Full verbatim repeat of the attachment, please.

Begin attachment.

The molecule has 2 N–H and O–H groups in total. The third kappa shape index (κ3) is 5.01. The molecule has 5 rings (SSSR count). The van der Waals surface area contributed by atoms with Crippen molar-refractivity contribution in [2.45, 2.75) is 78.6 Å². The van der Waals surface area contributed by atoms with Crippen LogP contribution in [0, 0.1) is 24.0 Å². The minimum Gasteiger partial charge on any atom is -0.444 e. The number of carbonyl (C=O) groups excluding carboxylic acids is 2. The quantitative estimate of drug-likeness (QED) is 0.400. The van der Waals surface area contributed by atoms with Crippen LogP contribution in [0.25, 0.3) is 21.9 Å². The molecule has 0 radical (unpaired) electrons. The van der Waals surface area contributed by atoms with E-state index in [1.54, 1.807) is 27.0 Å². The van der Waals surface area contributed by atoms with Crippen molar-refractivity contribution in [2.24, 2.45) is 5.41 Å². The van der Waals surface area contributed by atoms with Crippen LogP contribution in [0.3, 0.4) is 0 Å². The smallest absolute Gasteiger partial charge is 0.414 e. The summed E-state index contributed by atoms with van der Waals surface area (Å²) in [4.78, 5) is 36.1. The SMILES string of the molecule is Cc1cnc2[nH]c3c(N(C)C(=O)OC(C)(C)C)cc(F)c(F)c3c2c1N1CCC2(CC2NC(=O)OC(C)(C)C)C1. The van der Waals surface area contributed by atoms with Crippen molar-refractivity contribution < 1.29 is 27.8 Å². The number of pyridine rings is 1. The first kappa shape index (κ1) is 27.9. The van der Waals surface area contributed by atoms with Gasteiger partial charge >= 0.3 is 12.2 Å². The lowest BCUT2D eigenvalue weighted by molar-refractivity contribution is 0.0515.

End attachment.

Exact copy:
The molecule has 2 N–H and O–H groups in total. The third kappa shape index (κ3) is 5.01. The molecule has 5 rings (SSSR count). The van der Waals surface area contributed by atoms with Crippen molar-refractivity contribution in [2.45, 2.75) is 78.6 Å². The van der Waals surface area contributed by atoms with Crippen LogP contribution in [0, 0.1) is 24.0 Å². The minimum Gasteiger partial charge on any atom is -0.444 e. The number of carbonyl (C=O) groups excluding carboxylic acids is 2. The quantitative estimate of drug-likeness (QED) is 0.400. The van der Waals surface area contributed by atoms with Crippen LogP contribution in [0.25, 0.3) is 21.9 Å². The molecule has 0 radical (unpaired) electrons. The van der Waals surface area contributed by atoms with E-state index in [1.54, 1.807) is 27.0 Å². The van der Waals surface area contributed by atoms with Crippen molar-refractivity contribution in [2.24, 2.45) is 5.41 Å². The van der Waals surface area contributed by atoms with Crippen LogP contribution in [0.3, 0.4) is 0 Å². The smallest absolute Gasteiger partial charge is 0.414 e. The summed E-state index contributed by atoms with van der Waals surface area (Å²) in [4.78, 5) is 36.1. The SMILES string of the molecule is Cc1cnc2[nH]c3c(N(C)C(=O)OC(C)(C)C)cc(F)c(F)c3c2c1N1CCC2(CC2NC(=O)OC(C)(C)C)C1. The van der Waals surface area contributed by atoms with Crippen molar-refractivity contribution < 1.29 is 27.8 Å². The number of pyridine rings is 1. The first kappa shape index (κ1) is 27.9. The van der Waals surface area contributed by atoms with Gasteiger partial charge >= 0.3 is 12.2 Å². The lowest BCUT2D eigenvalue weighted by molar-refractivity contribution is 0.0515.